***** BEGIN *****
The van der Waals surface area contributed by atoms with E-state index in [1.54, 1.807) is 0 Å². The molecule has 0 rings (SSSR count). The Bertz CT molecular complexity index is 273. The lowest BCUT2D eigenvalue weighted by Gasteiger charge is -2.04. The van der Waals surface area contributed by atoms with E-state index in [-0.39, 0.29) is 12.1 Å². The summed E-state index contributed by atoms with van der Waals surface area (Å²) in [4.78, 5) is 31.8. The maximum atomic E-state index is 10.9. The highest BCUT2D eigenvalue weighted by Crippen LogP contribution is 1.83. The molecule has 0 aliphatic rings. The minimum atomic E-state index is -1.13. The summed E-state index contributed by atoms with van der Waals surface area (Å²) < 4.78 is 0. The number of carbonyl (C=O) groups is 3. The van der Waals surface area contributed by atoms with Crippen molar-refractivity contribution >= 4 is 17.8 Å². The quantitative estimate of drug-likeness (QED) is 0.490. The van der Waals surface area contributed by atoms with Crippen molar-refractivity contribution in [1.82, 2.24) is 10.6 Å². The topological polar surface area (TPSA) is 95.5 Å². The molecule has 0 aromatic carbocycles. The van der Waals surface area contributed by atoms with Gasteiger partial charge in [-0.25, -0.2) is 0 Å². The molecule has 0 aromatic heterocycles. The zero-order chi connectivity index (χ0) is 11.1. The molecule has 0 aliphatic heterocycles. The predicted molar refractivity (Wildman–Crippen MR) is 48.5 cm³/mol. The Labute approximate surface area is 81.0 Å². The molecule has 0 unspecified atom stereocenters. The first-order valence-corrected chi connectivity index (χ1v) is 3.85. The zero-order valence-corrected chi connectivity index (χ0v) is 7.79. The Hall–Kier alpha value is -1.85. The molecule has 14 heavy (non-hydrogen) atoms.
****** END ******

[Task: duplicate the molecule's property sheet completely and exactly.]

The van der Waals surface area contributed by atoms with E-state index in [1.54, 1.807) is 0 Å². The molecule has 0 rings (SSSR count). The Bertz CT molecular complexity index is 273. The lowest BCUT2D eigenvalue weighted by Gasteiger charge is -2.04. The van der Waals surface area contributed by atoms with E-state index in [-0.39, 0.29) is 12.1 Å². The summed E-state index contributed by atoms with van der Waals surface area (Å²) in [4.78, 5) is 31.8. The maximum atomic E-state index is 10.9. The highest BCUT2D eigenvalue weighted by Crippen LogP contribution is 1.83. The molecule has 0 aliphatic rings. The minimum atomic E-state index is -1.13. The summed E-state index contributed by atoms with van der Waals surface area (Å²) < 4.78 is 0. The number of carbonyl (C=O) groups is 3. The van der Waals surface area contributed by atoms with Crippen molar-refractivity contribution >= 4 is 17.8 Å². The quantitative estimate of drug-likeness (QED) is 0.490. The van der Waals surface area contributed by atoms with Crippen molar-refractivity contribution in [1.82, 2.24) is 10.6 Å². The topological polar surface area (TPSA) is 95.5 Å². The molecule has 0 aromatic carbocycles. The van der Waals surface area contributed by atoms with Gasteiger partial charge in [-0.25, -0.2) is 0 Å². The molecule has 0 aromatic heterocycles. The zero-order chi connectivity index (χ0) is 11.1. The molecule has 0 aliphatic heterocycles. The predicted molar refractivity (Wildman–Crippen MR) is 48.5 cm³/mol. The Labute approximate surface area is 81.0 Å². The molecule has 0 unspecified atom stereocenters. The first-order valence-corrected chi connectivity index (χ1v) is 3.85. The zero-order valence-corrected chi connectivity index (χ0v) is 7.79. The Hall–Kier alpha value is -1.85. The molecule has 14 heavy (non-hydrogen) atoms.